The results of a recent study were more heartening than surprising.
Short version: If we clean up the air, kids' lungs will benefit.
The Children's Health Study, said to be one of the largest and most comprehensive investigations into the long-term effects of air pollution on children, for two decades followed 2,000 children in the Los Angeles area, infamous for the brown haze that once hung over it.
The research was run by the Southern California Environmental Health Science Center, part of the University of Southern California's Keck School of Medicine.
In 1998, nearly eight of 100 children aged 15 had "significant" lung deficits, or abnormally low lung function. By 2011, that number had dropped by more than half, more or less paralleling air quality improvements in the region.
The study, published earlier this month in the New England Journal of Medicine, also measured lung growth. It was more than 10 percent greater for children in the 2007-2011 group than in the earliest group.
The lung capacity of children with asthma improved the most, but all children benefitted, regardless of other factors such as education, ethnicity, exposure to tobacco smoke or pet ownership.
Lead author W. James Gauderman, professor of preventive medicine at Keck, noted this was the first good news from the long-running study, which had previously shown stunted lung development and a higher risk of asthma for children in areas with polluted air.
All this is important because childrens' lungs are growing fast. The number of airway sacs increase "dramatically" in the first few years of life, said Jeffrey M. Ewig, an attending physician in the Division of Pulmonary Medicine at The Children's Hospital of Philadelphia. Later, during adolescence, the overall size of the lungs grows.
"These are definitely vulnerable times," he said.
The study's findings " "Impressive data," Ewig said - matter not just to children, but to all of us, he added. The effects of early lung development set us on a lifetime trajectory. Indeed, the researchers have not seen a rebound in lung function among adults who were in the study when they were adolescents,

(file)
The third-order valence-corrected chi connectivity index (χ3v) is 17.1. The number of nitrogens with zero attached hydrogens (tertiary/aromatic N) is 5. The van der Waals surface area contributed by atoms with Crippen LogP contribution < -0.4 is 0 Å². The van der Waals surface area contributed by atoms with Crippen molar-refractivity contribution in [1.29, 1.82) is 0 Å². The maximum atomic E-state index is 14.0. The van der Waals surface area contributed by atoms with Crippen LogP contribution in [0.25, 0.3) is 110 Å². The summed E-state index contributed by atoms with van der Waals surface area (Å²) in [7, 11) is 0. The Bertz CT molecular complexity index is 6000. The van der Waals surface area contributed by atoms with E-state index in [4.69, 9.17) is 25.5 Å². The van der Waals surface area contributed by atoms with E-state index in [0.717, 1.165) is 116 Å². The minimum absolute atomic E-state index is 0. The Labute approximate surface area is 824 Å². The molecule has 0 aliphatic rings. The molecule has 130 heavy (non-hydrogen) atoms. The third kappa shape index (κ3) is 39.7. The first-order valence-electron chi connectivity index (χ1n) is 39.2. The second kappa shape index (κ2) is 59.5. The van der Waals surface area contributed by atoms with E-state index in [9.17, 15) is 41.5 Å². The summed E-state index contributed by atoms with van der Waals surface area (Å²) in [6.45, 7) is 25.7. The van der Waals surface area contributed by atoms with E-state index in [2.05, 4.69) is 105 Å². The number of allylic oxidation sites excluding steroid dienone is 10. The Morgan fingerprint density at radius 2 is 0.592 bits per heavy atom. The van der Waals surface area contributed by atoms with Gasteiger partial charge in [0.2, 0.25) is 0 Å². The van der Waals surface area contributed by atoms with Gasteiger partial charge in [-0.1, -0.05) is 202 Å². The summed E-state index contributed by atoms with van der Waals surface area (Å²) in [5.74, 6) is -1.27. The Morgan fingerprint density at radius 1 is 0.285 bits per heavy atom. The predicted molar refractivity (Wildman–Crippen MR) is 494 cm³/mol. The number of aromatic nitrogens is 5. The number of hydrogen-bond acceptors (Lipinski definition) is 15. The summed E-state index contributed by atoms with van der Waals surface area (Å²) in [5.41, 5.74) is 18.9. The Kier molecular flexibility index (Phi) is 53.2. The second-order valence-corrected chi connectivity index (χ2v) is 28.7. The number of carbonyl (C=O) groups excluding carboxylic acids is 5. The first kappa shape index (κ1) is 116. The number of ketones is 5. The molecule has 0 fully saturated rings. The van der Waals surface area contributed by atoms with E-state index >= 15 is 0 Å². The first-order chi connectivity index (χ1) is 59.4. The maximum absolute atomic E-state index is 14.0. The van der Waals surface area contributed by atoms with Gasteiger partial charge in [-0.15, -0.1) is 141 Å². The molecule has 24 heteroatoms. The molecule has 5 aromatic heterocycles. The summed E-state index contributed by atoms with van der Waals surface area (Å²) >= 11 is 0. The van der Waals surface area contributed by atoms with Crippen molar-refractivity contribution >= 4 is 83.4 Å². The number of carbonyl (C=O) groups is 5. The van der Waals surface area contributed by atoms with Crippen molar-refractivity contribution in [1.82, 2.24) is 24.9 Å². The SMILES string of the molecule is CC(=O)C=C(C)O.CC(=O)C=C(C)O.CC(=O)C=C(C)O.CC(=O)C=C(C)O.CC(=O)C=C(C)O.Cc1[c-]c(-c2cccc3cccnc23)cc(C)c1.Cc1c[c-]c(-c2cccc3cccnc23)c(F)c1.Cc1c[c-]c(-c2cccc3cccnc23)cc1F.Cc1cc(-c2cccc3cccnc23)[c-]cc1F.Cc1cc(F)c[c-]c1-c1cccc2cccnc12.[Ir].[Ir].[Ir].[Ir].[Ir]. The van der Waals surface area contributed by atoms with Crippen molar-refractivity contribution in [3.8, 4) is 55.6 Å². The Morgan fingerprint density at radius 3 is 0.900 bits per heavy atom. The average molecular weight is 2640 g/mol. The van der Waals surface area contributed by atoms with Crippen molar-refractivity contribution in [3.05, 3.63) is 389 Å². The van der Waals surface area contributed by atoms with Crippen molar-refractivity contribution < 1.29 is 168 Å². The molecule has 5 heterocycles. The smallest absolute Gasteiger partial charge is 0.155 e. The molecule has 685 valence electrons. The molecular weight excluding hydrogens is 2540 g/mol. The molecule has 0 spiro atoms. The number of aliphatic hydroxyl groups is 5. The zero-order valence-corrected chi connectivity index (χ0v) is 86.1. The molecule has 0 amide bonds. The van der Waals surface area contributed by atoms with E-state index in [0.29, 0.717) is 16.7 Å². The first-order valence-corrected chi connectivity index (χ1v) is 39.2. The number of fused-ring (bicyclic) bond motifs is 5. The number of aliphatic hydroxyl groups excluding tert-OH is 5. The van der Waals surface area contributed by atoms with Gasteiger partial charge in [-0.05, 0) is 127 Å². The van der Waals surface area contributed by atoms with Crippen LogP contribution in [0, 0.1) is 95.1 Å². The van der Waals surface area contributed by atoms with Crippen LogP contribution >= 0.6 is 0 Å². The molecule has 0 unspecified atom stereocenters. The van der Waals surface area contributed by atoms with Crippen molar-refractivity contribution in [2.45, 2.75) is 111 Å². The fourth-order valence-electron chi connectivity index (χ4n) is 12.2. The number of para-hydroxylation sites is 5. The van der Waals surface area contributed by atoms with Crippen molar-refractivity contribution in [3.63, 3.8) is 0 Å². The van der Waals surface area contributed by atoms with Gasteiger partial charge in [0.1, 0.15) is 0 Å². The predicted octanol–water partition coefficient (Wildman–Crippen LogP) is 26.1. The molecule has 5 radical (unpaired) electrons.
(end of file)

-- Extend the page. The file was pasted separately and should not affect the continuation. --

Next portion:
Want the flip side? Here's one of many: Scientists at the Centre for Research in Environmental Epidemiology in Spain studied 2,715 primary school children at 39 schools in Barcelona and found that where traffic-related pollution was highest, the students had the lowest rates of cognitive development.
Looking at yearly improvements in "working memory," the researchers found an 11.5 percent increase in children at schools with the lowest pollution, but only a 7.4 percent increase among children at schools with the highest. This study came out earlier this month an imaging study published in JAMA Psychiatry suggested that even pre-natal exposure to a particular kind of air pollution-polycyclic aromatic hydrocarbons, which come from traffic, coal-burning and smoking-can damage fetal brains and may impair behavior and learning.
This is what spurs groups like Moms Clean Air Force to action. The national nonprofit was formed four years ago and now has 450,000 members and chapters in nearly 20 states.
National field manager Gretchen Dahlkemper, a resident of Philadelphia, said she was far from surprised by the studies. The Clean Air Act has worked, she said. "The air quality is better across the country." But challenges remain. In particular, she wants to see more controls on smog-forming emissions from natural gas drilling sites and compressor stations. "These are not problems that we can't solve," she said. "We just need the political will to do it."
What interested Joseph O. Minott, executive director of the Clean Air Council, a nonprofit based in Philadelphia, was the Barcelona study's focus on the smallest particles of air pollution - black carbon and ultrafine particles. The U.S. regulates only coarse and fine particles. "Yet science is clearly showing what a serious public threat these tiny particles are," he said.
Back to more hopeful news: Public health researchers at UCLA have developed a prototype on-board air filtration system for school buses. In a study published Feb. 27 online in the journal Environmental Science and Technology, they found it reduces exposure to vehicular pollutants by up to 88 percent.
This, too, is big. About 25 million American children ride school buses every day. Remember when they used to line up outside schools, still idling and spewing diesel pollution? Now, anti-idling policies are the norm. Many buses also have been fitted with exterior pollution control devices.
Even so, school bus exhaust can penetrate into the cabin. Research has shown children on buses may actually be breathing more pollutants than people in cars nearby.
Ewig notes that the study did not delve into the impact-whether reducing air pollution inside the bus would result in, say, fewer asthma flareups or a reduced need for medication. "But it makes sense to have fewer pollutants in buses."
Overall, he said, these studies show "that we should continue to work on efforts to try to reduce pollution and not let our guard down."